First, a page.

Istvan Rabovsky was born on March 31, 1930 in Szeged, Hungary, and raised partly in Gyomaendrod, a small village in the Hungarian plains. Ms. Itow said his parents were poor and sent him in the summer to live there with his grandmother, a midwife, and his grandfather, a handyman.
Istvan “enjoyed herding goats, geese and water buffalo as a child,” his daughter Lisa Rabbe wrote in a recent email. Because he liked to dance in the streets, she said, his family was persuaded to have him audition for the ballet school of the Budapest State Opera.
Ms. Itow said his parents could not support him and the ballet school arranged for Istvan to live with another family while he was a pupil.
In addition to Ms. Itow, a former ballet dancer, and Ms. Rabbe, Mr. Rabovsky is survived by another daughter, Emese Camanelli, three grandsons and a great-grandson.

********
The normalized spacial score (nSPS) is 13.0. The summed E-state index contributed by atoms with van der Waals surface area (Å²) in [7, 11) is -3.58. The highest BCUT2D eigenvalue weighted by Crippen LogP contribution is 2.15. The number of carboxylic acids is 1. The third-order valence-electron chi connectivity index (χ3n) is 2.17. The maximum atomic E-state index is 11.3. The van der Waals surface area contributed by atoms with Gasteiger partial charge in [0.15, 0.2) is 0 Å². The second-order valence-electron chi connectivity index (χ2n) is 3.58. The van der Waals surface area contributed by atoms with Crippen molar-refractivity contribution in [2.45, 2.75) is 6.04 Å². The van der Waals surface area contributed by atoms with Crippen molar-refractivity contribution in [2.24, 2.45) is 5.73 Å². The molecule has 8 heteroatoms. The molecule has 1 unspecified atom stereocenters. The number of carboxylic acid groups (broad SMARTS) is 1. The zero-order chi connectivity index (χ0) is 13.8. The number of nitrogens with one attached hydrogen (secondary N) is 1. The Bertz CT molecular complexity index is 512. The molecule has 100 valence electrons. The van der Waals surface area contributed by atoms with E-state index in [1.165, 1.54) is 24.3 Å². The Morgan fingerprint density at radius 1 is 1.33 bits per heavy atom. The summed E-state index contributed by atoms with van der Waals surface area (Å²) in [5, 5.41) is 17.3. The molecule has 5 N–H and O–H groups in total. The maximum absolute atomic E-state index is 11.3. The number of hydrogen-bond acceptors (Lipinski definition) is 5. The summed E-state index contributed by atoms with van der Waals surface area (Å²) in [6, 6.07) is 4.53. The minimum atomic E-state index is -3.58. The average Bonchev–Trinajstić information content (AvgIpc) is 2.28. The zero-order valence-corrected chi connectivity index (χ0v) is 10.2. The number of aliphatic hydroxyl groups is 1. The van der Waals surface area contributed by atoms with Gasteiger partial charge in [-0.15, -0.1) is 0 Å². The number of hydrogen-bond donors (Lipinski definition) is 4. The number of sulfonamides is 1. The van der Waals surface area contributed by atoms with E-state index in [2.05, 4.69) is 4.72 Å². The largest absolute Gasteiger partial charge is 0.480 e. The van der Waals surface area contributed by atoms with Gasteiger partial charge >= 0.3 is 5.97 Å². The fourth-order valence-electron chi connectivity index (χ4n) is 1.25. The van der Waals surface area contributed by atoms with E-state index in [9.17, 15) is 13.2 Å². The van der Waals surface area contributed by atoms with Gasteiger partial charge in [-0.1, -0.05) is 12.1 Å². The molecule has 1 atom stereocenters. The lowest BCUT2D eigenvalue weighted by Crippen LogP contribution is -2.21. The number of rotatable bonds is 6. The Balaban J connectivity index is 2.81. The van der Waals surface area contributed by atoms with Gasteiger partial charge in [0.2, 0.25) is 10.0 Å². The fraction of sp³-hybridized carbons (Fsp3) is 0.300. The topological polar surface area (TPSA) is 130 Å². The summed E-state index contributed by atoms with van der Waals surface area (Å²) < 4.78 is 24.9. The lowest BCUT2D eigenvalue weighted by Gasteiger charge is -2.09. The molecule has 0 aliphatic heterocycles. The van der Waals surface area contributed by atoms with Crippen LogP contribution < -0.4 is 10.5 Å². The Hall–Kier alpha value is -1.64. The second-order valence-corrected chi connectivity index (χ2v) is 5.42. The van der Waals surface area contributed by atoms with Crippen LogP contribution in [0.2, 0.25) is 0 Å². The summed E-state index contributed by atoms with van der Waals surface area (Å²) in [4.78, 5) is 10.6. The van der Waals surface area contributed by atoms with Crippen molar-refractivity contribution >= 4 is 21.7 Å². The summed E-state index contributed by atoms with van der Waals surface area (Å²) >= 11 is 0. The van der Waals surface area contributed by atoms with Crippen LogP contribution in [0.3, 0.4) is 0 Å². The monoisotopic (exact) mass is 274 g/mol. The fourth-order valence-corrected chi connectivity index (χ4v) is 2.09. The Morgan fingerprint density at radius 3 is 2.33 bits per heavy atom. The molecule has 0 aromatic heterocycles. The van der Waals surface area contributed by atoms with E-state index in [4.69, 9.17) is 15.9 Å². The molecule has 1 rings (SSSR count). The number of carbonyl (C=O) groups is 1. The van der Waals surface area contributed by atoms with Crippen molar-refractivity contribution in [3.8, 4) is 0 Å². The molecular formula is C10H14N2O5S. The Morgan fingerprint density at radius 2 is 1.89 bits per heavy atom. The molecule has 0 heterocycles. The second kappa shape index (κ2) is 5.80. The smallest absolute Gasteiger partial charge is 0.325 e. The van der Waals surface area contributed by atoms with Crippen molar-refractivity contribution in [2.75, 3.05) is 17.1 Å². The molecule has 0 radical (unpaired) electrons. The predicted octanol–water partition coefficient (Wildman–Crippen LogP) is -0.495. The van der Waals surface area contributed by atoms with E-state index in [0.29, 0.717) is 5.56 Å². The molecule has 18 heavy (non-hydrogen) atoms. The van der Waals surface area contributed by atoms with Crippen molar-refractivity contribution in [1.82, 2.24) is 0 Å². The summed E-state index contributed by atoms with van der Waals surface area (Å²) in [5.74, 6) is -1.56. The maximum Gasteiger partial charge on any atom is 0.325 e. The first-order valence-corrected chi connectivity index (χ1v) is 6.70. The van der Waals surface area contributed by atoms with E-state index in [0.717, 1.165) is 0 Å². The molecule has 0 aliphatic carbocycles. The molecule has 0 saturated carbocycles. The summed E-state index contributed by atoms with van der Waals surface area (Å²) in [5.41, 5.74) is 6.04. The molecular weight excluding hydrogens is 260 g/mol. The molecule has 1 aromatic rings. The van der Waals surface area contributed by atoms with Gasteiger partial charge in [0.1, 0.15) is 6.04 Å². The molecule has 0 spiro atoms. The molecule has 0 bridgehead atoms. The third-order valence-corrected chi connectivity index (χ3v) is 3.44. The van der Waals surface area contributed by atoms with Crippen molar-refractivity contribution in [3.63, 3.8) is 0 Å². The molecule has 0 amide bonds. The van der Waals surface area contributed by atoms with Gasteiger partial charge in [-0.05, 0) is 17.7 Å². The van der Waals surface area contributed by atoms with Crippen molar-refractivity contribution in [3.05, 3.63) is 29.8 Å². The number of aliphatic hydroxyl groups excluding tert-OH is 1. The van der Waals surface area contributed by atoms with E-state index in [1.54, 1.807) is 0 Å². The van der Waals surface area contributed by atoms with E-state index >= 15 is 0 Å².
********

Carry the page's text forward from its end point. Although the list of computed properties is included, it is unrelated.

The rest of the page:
As part of their training for the Budapest Ballet, Ms. Kovach and Mr. Rabovsky were selected by Galina Ulanova, the Bolshoi’s major ballerina, to study for six months in Leningrad in 1949-50. There, Ms. Kovach was taken under the wing of Agrippina Vaganova, Soviet Ballet’s most influential teacher, while Mr. Rabovsky worked with Piotr Gusev, who had danced in George Balanchine’s early choreography in the 1920s and became director of both the Bolshoi and Kirov Ballet companies.
Ms. Kovach and Mr. Rabovsky were usually adored by audiences but criticized by some American critics for sacrificing classical form to technical “tricks.” In interviews, however, they reminded readers of these eminent Russian mentors.
Mr. Rabovsky resented being called an “acrobat” and responded in “Leap Through A Curtain” a book about himself and Ms. Kovach: “ I have no apologies to make. I belong to the Russian school and I cannot change my views overnight. I feel that no real dancer can be reproached for being able to leap like an athlete.”